Neighbourhood Socio-Economic Circumstances, Place of Residence and Obesity amongst Australian Adults: A Longitudinal Regression Analysis Using 14 Annual Waves of the HILDA Cohort.

Author:- Syed Afroz Keramat, Nusrat Jahan Sathi, Rezwanul Haque, Benojir Ahammed, Rupok Chowdhury, Rubayyat Hashmi, and Kabir Ahmad
Category:- Journal; Year:- 2021
Discipline:- Statistics Discipline
School:- Science, Engineering & Technology School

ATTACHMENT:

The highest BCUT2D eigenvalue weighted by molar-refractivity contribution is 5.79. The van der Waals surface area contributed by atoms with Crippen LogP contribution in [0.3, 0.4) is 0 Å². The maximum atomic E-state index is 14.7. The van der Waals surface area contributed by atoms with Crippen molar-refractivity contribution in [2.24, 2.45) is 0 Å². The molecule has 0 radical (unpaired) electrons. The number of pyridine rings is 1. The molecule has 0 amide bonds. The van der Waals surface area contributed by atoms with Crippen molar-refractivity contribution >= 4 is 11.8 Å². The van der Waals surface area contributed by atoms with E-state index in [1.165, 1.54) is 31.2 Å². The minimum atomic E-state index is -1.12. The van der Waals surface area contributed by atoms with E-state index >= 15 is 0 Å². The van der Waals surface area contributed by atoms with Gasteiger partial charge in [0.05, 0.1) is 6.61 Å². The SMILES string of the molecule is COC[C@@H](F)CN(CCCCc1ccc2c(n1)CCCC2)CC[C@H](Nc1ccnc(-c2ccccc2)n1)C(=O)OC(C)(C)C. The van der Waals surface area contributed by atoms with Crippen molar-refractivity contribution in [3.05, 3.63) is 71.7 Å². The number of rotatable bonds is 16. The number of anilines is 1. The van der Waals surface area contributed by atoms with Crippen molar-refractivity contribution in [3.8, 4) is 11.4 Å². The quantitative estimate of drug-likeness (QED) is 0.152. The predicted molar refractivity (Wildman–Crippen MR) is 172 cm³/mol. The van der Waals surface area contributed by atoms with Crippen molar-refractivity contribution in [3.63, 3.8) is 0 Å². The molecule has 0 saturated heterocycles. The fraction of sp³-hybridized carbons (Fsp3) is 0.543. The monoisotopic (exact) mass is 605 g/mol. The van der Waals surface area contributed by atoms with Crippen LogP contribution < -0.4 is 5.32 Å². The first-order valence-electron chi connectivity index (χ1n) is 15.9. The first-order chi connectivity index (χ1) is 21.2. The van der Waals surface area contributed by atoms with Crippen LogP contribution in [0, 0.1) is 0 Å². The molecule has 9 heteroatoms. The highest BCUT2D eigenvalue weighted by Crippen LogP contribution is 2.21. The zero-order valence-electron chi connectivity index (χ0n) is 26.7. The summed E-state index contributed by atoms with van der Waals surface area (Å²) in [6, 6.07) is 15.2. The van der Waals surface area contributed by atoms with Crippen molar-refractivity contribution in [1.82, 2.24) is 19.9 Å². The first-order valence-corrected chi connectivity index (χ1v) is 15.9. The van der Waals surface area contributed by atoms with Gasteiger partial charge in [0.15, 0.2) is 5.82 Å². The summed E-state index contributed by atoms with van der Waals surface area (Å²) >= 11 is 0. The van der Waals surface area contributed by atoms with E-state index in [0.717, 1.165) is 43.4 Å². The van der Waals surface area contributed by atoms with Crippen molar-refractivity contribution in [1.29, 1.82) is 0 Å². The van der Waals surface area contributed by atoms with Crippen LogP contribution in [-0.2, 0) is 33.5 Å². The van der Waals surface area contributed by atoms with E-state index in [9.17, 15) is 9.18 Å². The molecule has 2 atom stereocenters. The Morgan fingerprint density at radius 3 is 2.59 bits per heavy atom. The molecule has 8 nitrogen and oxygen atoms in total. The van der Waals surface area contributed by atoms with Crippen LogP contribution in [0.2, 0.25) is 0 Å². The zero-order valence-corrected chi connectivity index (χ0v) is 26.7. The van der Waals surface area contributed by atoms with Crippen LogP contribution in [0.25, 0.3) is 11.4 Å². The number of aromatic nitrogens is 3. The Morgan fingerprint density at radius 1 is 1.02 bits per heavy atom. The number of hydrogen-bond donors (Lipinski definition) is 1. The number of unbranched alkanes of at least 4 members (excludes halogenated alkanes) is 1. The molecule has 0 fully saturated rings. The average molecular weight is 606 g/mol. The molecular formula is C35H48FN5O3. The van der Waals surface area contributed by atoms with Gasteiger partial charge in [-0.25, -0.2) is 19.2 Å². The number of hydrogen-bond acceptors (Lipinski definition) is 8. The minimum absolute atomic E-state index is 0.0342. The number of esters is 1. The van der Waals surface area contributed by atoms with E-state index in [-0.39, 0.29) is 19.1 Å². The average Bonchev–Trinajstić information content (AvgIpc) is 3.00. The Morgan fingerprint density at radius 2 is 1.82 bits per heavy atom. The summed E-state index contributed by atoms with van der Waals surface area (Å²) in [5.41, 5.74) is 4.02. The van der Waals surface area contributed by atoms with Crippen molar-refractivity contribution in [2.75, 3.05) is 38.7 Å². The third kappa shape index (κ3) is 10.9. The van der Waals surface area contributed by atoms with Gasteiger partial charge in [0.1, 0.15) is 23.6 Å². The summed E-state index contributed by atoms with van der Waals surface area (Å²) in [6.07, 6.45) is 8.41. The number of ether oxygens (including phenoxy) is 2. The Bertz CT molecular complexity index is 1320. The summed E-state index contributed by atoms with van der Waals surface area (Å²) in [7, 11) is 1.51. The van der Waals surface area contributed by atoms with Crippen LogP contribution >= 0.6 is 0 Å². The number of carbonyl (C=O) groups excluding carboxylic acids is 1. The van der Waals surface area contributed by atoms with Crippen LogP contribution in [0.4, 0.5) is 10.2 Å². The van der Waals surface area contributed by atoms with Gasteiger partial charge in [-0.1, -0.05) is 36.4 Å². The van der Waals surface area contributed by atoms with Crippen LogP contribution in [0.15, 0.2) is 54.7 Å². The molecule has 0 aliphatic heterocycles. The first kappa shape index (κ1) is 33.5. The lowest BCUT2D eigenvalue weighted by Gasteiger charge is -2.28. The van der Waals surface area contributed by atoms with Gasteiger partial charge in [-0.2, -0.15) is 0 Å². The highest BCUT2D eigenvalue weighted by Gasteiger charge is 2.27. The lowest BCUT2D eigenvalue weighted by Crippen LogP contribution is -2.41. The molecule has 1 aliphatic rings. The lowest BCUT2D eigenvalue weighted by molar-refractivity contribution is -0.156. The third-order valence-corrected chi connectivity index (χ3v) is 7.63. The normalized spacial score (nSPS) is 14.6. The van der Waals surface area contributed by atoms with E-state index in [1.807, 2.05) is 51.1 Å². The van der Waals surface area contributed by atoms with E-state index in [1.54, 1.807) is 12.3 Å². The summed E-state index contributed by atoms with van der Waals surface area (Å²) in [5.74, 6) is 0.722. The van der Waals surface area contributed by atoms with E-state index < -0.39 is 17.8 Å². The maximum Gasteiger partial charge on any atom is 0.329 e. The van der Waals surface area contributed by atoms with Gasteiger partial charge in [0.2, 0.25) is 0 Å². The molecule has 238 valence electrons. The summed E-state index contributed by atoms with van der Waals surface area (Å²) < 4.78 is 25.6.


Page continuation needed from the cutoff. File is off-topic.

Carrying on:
The prevalence of overweight and obesity is rising dramatically worldwide, including in Australia. Therefore, the necessity of identifying the risk factors of overweight and obesity is pivotal. The main objective of this study is to investigate the influence of neighbourhood socio-economic circumstances and place of residence on obesity amongst Australian adults. This study has used nationally representative panel data on 183,183 person-year observations from 26,032 unique Australian adults from the Household, Income, and Labour Dynamics in Australia (HILDA). Random-effects logistic regression technique was employed to examine the relationships. The prevalence of overweight and obesity has been found at approximately 34% and 24%, respectively. The most striking result to emerge from the analyses is that adults living in the most socio-economic disadvantaged area were 2.04 times (AOR: 2.04, 95% CI: 1.57–2.65) and adults from regional cities of Australia were 1.71 times (AOR: 1.71, 95% CI: 1.34–2.19) more prone to be obese compared to their healthy counterparts. The prevalence of overweight and obesity is very high among Australian adults, especially those living in disadvantaged neighbourhoods and the regional cities. Unhealthy levels of BMI have costly impacts on the individual, the economy, and the health care system. Therefore, this study emphasises effective weight control strategies that can potentially tackle the obesity epidemic in Australia.

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